Monthly Archive for August, 2010

The Stadium Experience

The fan was about fifty years old and if it weren’t for the beach ball we never would have noticed him at all. He had a regular middle-aged build, thinning hair, and two boys – maybe twelve and fourteen years old – in tow. They sat across the aisle in our same row. For a few innings there was nothing exceptional about them.

Dodger Stadium will always be my home ballpark. I saw my first game there. I had childhood birthday parties there. I got Hideo Nomo’s autograph at the height of hysteria, I shook the hand of Tommy Lasorda, I walked past Vin Scully, I caught a ball thrown into the crowd by the cannon arm of my favorite player, Raul Mondesi. I even made a foolish vow to not eat another Dodger Dog until they won the World Series. I learned Dodger Stadium – the secrets of its many cavernous stairwells and the physics of its mile-long urinal troughs and the temperaments of its geriatric ushers – the way kids with different childhood interests learned the geography of Middle Earth.

But I was a child then. I appreciated the old scoreboard and the short-lived outfield wall murals and the even shorter-lived presence of King Taco concession stands. But I failed to appreciate the way the stadium’s tiers cascade over you like swooping cliffs when you’re seated at field level behind home plate. (Unless our tickets were for one of the outfield pavilions, which are disconnected from the rest of the stadium, we always snuck down to field level.) I failed to appreciate the unique natural scenery of a stadium literally carved into a small mountain. I failed to appreciate – or cringe at – the genuine meanness that Dodger fans are capable of when confronted with supporters of another team.

I also failed to appreciate the diversity of the Dodger Stadium crowd. It turns out that Chavez Ravine is a fine place for both baseball-watching and people-watching. The crowd is more varied, more eccentric, more bizarre, than any baseball crowd I’ve seen elsewhere – New York stadiums included. The diversity extends beyond race and class and age to fashion and attitude and the very aesthetics of how people pass their evenings. The diversity extends to the fan in the next aisle

He went unnoticed until a beach ball floated down from the Lodge section above. It bounced around once, twice, and finally landed in his lap. He stood up. He looked around. And slowly, without any expression of satisfaction or remorse or villainous superiority, he deflated it. A few people booed, reflexively. The game went on.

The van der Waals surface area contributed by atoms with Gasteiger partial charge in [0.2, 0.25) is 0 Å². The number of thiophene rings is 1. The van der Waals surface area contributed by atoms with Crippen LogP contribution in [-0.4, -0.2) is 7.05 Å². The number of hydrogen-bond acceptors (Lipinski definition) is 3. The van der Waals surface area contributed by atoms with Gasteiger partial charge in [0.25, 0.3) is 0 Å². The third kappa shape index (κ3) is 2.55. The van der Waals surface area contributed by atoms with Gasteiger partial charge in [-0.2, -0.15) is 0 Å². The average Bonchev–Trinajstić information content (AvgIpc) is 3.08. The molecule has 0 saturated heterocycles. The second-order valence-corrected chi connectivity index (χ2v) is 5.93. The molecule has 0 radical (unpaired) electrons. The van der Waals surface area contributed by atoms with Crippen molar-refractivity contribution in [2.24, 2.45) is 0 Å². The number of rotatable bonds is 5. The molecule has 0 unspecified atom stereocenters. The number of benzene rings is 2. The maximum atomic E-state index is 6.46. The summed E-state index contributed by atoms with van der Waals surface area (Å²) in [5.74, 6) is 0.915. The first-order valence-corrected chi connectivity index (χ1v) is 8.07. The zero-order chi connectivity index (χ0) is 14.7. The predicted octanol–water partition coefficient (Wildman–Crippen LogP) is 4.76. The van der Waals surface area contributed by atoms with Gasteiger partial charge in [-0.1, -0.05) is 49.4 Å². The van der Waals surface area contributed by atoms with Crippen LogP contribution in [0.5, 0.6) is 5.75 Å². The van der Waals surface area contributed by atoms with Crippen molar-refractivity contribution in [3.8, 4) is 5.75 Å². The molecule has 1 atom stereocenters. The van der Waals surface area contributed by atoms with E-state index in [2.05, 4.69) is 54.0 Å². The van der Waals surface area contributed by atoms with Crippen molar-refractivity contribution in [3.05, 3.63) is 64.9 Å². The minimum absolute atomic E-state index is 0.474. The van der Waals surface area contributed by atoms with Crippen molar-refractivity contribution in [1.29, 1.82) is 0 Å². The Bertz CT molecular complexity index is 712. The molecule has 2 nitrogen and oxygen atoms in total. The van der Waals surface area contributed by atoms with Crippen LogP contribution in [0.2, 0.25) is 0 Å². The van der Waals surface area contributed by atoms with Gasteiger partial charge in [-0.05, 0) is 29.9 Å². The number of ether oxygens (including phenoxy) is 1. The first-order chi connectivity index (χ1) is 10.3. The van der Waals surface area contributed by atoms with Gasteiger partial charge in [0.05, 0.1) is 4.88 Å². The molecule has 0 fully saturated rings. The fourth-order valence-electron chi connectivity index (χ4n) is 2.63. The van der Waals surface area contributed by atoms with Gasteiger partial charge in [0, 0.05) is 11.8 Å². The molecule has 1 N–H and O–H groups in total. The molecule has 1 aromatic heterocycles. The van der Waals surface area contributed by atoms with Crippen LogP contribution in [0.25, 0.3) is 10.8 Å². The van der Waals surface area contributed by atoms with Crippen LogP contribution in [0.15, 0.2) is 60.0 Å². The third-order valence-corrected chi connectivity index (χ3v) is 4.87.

“Look at his shorts,” my mom whispered. And I saw them, they were short and white and cotton and their blue pinstripes matched the blue pinstripes on his Dodgers tee-shirt. The whole outfit appeared to have been purchased in the late 1970s. So did the identical shirt his younger son wore.

“What kind of guy wears clothes like that to a baseball game?” I asked. My parents and brothers shrugged He was probably a season ticket holder, we figured. Maybe the shorts and shirt were good luck charms. But wasn’t he cold? The Dodger Stadium breezes are deceptively chilling, even in the summertime.

We remembered that in the 1990s, my dad would bring home free Dodger tickets from work associates. The most common seats were on the second level, the Loge, and they were great. In front of us always sat the same 30-something, bespectacled man. He was noticeable because he always listened to the radio on giant headphones and because he always kept score and because he kept the seat beside him open – and on it he piled editions of Baseball Weekly and printouts of scouting reports and all kinds of other miscellanea. He ate copious amounts of junk food. And he was always alone. The empty seat was just for storage. There is no rule that says baseball has to be enjoyed with company, that it must be a social event. But it seemed so sad. He seemed so lonely.

The fan in the shorts was not lonely. He was, by all visible measures, having a great time with his family. And yet here he was, destroying a beach ball, staring seriously at the game, as if he could have prevented Hiroki Kuroda from allowing Will Venable to crush a 3-run homer by sheer meditative focus. So what was his deal? Did he lose a bet? Or was he just a character, the kind of aberration you see at any public place?